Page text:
Iranian American and Jewish activists are voicing support for striking Iranian oil workers who are demanding Iranian regime’s state-owned companies pay their past due wages, pay higher wages, and provide other benefits.
Iranian American activists who are not Jewish said the latest Iranian energy workers’ latest nationwide strike, now entering its third week,has been a major blow to the Iranian regime’s already faltering economy which has been suffering due to U.S. sanctions. The strikes could potentially bring down the regime, say activists here.
“The workers have been striking off and on for nearly five years in various parts of Iran,” said Mansour Osanloo, an Iranian trade union leader and activist now living in New Jersey.“But now with the oil, gas and petrochemical workers striking, there’s no money coming into the Iranian regime’s coffers and this could seriously hurt the regime.”
The average contract worker in Iran’s oil, gas and petrochemical industry makes close to $100 per month, and workers are prohibited by the Iranian regime from forming their own independent labor groups, said Osanloo. Official labor unions in Iran are controlled by the regime and do not advocate on behalf of workers.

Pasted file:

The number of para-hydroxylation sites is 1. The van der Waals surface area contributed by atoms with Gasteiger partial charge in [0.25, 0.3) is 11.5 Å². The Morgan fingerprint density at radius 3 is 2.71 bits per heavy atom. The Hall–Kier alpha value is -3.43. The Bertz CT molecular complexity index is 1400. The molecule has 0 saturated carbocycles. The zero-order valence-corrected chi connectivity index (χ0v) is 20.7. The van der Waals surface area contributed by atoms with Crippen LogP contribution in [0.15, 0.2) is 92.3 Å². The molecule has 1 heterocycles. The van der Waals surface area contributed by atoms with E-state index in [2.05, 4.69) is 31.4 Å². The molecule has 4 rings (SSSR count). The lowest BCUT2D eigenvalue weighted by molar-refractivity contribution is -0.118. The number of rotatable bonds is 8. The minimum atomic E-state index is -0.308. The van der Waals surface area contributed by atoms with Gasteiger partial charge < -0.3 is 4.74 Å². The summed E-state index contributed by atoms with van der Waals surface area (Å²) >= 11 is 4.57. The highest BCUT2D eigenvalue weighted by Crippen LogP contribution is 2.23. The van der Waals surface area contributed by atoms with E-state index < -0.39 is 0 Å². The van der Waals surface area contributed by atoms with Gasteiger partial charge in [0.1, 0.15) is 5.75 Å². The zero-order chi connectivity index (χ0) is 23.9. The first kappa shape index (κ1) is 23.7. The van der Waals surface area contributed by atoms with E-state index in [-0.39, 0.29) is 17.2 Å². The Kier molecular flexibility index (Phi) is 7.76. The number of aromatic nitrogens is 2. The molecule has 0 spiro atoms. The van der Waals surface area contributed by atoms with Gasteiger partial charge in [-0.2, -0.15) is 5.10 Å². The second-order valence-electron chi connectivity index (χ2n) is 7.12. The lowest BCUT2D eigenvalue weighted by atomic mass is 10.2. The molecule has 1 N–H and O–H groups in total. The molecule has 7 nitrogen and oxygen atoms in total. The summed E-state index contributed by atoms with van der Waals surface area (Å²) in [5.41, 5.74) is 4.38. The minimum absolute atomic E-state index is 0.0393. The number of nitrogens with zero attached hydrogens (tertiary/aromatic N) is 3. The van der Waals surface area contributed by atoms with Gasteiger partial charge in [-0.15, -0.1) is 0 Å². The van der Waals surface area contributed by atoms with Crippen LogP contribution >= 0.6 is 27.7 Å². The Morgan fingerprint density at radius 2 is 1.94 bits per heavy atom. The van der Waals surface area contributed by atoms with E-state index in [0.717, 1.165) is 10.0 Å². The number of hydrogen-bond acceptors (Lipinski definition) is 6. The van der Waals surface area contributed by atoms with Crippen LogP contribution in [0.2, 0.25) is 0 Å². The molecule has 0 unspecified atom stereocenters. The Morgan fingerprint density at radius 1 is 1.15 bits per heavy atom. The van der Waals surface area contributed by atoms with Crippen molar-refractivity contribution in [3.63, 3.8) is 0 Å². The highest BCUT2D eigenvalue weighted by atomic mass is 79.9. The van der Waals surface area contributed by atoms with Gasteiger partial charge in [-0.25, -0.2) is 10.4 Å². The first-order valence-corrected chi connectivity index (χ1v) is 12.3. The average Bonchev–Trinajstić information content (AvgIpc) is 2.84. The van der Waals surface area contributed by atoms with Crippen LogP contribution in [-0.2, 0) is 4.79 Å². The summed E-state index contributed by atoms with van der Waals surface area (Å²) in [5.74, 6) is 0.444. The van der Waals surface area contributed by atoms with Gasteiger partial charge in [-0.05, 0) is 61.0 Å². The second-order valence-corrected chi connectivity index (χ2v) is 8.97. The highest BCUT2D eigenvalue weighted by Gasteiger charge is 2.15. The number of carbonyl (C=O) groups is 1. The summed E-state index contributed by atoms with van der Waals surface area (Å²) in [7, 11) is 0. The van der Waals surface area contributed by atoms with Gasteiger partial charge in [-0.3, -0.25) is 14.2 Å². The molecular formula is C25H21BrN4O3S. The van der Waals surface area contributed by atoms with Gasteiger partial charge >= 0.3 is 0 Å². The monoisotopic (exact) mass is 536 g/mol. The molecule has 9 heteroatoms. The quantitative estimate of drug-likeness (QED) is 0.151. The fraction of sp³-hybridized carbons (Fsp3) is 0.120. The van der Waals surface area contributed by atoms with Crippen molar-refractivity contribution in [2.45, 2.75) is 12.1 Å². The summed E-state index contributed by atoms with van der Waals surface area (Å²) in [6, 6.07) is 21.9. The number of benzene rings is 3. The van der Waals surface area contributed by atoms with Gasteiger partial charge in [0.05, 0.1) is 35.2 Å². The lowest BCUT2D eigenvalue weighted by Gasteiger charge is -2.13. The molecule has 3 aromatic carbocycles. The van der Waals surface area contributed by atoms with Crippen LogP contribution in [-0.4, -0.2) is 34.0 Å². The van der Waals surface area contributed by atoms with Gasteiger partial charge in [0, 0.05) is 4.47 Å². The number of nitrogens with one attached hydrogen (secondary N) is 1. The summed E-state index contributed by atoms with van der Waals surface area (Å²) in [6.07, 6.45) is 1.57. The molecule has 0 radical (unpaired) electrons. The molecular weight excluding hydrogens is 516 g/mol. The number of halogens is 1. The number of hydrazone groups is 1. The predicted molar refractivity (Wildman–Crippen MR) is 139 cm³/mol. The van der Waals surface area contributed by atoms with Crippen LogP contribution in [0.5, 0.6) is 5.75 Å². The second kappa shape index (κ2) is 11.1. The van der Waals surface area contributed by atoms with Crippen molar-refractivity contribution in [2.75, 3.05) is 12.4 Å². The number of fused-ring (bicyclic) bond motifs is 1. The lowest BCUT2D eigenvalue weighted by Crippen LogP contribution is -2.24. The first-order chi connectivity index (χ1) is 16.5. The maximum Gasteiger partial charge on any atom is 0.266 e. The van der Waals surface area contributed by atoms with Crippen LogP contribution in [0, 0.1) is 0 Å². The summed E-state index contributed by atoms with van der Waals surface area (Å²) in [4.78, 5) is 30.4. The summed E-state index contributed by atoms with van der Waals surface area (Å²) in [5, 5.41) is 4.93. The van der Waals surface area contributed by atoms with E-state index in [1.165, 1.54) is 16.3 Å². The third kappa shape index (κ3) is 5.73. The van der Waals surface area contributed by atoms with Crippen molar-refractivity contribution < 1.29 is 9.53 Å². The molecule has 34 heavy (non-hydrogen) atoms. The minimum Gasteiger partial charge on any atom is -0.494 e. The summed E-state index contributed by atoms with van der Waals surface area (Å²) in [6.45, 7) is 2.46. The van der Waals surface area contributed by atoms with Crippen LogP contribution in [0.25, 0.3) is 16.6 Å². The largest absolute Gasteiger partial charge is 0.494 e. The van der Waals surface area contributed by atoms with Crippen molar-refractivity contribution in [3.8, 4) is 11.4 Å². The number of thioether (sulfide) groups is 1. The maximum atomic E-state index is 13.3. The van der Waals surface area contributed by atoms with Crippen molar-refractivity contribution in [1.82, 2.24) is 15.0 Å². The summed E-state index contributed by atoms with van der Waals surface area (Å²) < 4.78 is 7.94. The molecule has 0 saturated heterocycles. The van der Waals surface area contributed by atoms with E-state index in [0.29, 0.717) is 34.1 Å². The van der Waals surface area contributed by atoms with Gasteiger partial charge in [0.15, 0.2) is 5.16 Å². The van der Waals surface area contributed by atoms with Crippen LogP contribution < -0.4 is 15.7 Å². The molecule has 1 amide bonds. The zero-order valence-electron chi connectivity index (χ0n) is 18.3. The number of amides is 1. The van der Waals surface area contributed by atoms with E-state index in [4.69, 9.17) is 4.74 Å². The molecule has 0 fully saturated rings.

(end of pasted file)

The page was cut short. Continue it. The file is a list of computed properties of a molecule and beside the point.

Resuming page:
Other Iranian American activists said the energy sector workers’ strikes have also encouraged strikes and protests from many of Iran’s truck drivers, teachers, retired government workers, agricultural workers and other industrial sector workers. They said the situation has become so financially difficult for so many families that workers in Iran are willing to endure the regime’s brutal reprisals for striking.
“The regime imposed severe consequences on those who strike, even on their families,” said Cameron Khansarinia, policy director for the National Union for Democracy in Iran, a Washington D.C.-based opposition group to the Iranian regime. “Iranians abroad, including the opposition, are exploring creative and safe ways to get money to the families of these striking workers and political prisoners. This can be an immense help and allow the strikes to last until their ultimate victory.”
Social media sites such as Twitter, Instagram and Telegram have been abuzz over the past several weeks with countless videos of various striking workers within Iran’s industrial sector protesting for better wages, time off from work, safer working conditions and health insurance.
One video posted on Twitter last week showed dozens of protesting dairy workers in the Iranian city of Isfahan beheading their own prized dairy cows in front of regime government offices and dumping several tons of milk on nearby highways in symbolic protest of the regime’s corruption and lack of economic opportunities.